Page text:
Associations between VDR gene polymorphisms and colorectal cancer susceptibility: an updated meta-analysis based on 39 case-control studies

Zhipeng Pan _, Mengya Chen, Xingxing Hu, Hua Wang, Jiajia Yang, Congjun Zhang, Faming Pan and Guoping Sun

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Oncotarget. 2018; 9:13068-13076. https://doi.org/10.18632/oncotarget.23964

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Zhipeng Pan1,*, Mengya Chen2,3,*, Xingxing Hu2,3, Hua Wang1, Jiajia Yang2,3, Congjun Zhang1, Faming Pan2,3 and Guoping Sun1

1Department of Medical Oncology, The First Affiliated Hospital of Anhui Medical University, Hefei, Anhui, 230032, China

2Department of Epidemiology and Biostatistics, School of Public Health, Anhui Medical University, Hefei, Anhui, 230032, China

3The Key Laboratory of Major Autoimmune Diseases, Anhui Medical University, Hefei, Anhui, 230032, China

*These authors contributed equally to this work and should be considered co-first authors

Correspondence to:

Guoping Sun, email: sunguoping@ ahmu.edu.cn

Faming Pan, email: [email protected]

Keywords: vitamin D receptor; colorectal cancer; VDR; meta-analysis; polymorphisms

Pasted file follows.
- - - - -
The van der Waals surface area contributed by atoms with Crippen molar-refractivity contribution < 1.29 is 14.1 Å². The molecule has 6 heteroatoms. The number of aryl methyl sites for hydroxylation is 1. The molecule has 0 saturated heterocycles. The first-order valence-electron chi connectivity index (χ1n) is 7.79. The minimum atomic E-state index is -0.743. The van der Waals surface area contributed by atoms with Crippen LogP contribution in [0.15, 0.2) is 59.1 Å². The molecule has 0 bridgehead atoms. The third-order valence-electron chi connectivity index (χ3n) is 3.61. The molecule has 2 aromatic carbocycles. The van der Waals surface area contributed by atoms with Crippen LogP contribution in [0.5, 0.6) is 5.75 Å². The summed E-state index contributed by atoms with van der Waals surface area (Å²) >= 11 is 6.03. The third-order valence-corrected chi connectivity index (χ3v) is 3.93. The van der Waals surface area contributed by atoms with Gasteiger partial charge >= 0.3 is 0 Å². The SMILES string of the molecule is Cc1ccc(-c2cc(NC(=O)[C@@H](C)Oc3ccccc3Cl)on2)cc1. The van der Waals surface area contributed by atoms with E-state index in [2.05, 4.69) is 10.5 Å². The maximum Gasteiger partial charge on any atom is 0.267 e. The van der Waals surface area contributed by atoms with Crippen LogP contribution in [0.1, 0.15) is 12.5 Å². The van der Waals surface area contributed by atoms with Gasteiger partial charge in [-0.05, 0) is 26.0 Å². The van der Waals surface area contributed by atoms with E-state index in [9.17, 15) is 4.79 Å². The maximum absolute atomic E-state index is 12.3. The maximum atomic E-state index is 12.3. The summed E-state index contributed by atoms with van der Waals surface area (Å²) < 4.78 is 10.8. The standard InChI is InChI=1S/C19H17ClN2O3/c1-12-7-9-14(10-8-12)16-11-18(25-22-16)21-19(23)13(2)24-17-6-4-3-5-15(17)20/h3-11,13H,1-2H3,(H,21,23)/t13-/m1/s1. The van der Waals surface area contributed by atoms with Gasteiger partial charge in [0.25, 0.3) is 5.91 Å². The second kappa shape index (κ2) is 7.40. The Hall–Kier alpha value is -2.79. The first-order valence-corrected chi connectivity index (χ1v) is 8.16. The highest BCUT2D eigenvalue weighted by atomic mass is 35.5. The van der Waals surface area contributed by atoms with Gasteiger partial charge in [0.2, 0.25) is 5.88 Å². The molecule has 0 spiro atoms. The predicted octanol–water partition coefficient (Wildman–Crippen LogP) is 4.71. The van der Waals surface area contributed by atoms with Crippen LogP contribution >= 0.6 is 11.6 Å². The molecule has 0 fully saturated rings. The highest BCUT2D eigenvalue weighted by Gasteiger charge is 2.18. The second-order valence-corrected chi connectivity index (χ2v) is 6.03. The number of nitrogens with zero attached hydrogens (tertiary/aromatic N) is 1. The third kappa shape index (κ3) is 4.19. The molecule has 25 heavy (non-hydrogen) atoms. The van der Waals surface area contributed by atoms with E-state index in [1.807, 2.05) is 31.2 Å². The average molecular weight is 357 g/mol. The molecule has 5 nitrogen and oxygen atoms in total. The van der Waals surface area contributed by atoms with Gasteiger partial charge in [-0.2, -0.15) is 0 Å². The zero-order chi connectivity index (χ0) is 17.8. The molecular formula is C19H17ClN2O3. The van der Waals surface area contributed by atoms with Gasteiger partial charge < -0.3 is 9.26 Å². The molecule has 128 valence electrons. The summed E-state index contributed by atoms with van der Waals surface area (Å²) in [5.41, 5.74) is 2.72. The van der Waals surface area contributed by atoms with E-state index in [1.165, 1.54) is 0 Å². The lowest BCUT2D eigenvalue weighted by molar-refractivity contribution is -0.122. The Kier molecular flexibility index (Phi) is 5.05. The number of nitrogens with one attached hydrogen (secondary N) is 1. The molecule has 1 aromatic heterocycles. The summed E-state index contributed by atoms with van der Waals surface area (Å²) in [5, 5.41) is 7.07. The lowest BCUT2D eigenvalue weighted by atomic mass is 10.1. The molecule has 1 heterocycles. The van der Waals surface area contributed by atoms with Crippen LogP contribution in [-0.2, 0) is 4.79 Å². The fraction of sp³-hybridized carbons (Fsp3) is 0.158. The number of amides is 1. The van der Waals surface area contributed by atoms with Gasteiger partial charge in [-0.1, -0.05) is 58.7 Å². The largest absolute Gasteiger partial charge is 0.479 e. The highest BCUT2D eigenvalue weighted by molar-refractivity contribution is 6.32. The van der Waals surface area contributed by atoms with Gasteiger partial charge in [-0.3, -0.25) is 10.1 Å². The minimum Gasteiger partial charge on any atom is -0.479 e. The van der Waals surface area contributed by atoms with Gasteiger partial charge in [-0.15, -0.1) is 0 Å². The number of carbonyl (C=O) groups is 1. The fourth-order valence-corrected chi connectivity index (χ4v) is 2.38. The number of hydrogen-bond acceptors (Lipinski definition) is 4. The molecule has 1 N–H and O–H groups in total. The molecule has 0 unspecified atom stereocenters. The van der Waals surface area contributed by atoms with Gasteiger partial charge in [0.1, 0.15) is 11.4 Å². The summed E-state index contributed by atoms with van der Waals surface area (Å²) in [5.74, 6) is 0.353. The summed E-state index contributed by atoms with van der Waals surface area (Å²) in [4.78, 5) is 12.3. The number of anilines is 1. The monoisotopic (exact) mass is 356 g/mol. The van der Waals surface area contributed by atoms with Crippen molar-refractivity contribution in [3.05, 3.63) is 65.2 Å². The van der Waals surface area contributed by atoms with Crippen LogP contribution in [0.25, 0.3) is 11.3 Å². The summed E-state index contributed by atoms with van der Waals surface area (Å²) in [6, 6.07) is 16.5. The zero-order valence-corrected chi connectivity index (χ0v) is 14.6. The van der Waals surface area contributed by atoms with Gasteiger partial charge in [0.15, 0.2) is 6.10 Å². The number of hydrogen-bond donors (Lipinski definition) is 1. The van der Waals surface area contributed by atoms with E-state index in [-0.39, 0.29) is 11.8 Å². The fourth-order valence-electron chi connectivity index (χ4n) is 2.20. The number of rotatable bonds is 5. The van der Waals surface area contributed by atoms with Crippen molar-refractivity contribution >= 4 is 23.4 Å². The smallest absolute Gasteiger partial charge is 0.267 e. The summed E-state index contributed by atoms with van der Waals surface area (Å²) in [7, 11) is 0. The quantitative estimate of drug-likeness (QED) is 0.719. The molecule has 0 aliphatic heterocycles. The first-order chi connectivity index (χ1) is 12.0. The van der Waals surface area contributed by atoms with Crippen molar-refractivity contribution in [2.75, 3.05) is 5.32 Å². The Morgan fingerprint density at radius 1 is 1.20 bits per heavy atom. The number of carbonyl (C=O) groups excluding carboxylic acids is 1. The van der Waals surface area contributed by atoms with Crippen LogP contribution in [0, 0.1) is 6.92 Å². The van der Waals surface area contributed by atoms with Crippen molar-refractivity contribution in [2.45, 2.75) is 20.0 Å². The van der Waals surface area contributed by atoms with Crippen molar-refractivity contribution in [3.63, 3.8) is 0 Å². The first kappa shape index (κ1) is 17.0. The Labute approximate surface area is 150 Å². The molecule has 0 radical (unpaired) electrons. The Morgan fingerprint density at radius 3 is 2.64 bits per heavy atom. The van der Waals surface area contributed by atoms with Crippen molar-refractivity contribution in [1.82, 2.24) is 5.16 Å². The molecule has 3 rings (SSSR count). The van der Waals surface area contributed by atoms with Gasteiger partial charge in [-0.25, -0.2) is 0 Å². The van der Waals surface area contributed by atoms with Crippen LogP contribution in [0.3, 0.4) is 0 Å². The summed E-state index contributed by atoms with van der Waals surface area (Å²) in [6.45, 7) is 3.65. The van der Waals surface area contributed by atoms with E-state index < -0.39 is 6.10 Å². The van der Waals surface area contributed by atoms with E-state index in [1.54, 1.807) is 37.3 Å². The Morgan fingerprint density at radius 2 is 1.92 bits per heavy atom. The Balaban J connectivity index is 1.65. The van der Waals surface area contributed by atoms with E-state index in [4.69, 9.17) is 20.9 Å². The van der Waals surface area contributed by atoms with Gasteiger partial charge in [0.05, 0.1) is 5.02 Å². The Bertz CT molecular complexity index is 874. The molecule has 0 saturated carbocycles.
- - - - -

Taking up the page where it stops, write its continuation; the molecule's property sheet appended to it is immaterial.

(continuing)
Received: July 26, 2017     Accepted: November 14, 2017     Published: January 04, 2018


Background: Recent studies have reported the associations between vitamin D receptor (VDR) polymorphisms and colorectal cancer (CRC), but the results were not always consistent. This meta-analysis aims to evaluate whether VDR polymorphisms are associated with CRC susceptibility.

Materials And Methods: Studies on the associations between VDR polymorphisms and CRC were retrieved from the Web of Science, PubMed, the Chinese Biomedical Database (CBM), Chinese National Knowledge Infrastructure (CNKI) and Wanfang (Chinese) databases. The odds ratio (OR) with 95% confidence intervals (CIs) was obtained.

Results: Thirty-nine articles met all inclusion criteria and were included in the meta-analysis including 22101 CRC cases and 23696 healthy controls. The 39 articles consisted of five VDR gene polymorphisms including ApaI, FokI, BsmI, TaqI and Cdx2. The results of meta-analysis showed that the FokI polymorphism was on the fringe of statistically significant in the comparisons of F allele vs. f allele in fixed model (OR = 1.029, 95% CI = 0.999–1.059, Praw = 0.057, PFDR = 0.057). Moreover, for the associations between BsmI polymorphism with CRC, We observed significant differences in allele frequencies, the homozygous model and the dominant model between CRC patients and healthy controls (B vs. b: OR = 0.862, 95% CI = 0.761–0.976, Praw = 0.019, PFDR = 0.019; BB vs. bb: OR = 0.786, 95% CI = 0.636–0.972, Praw = 0.026, PFDR = 0.039; BB + Bb vs. bb: OR = 0.934, 95% CI = 0.888-0.982, Praw = 0.008, PFDR = 0.024, respectively).

Conclusions: This meta-analysis suggests that BsmI is associated with CRC risk and FokI might be a risk factor for CRC. However, these associations with CRC need further studied.

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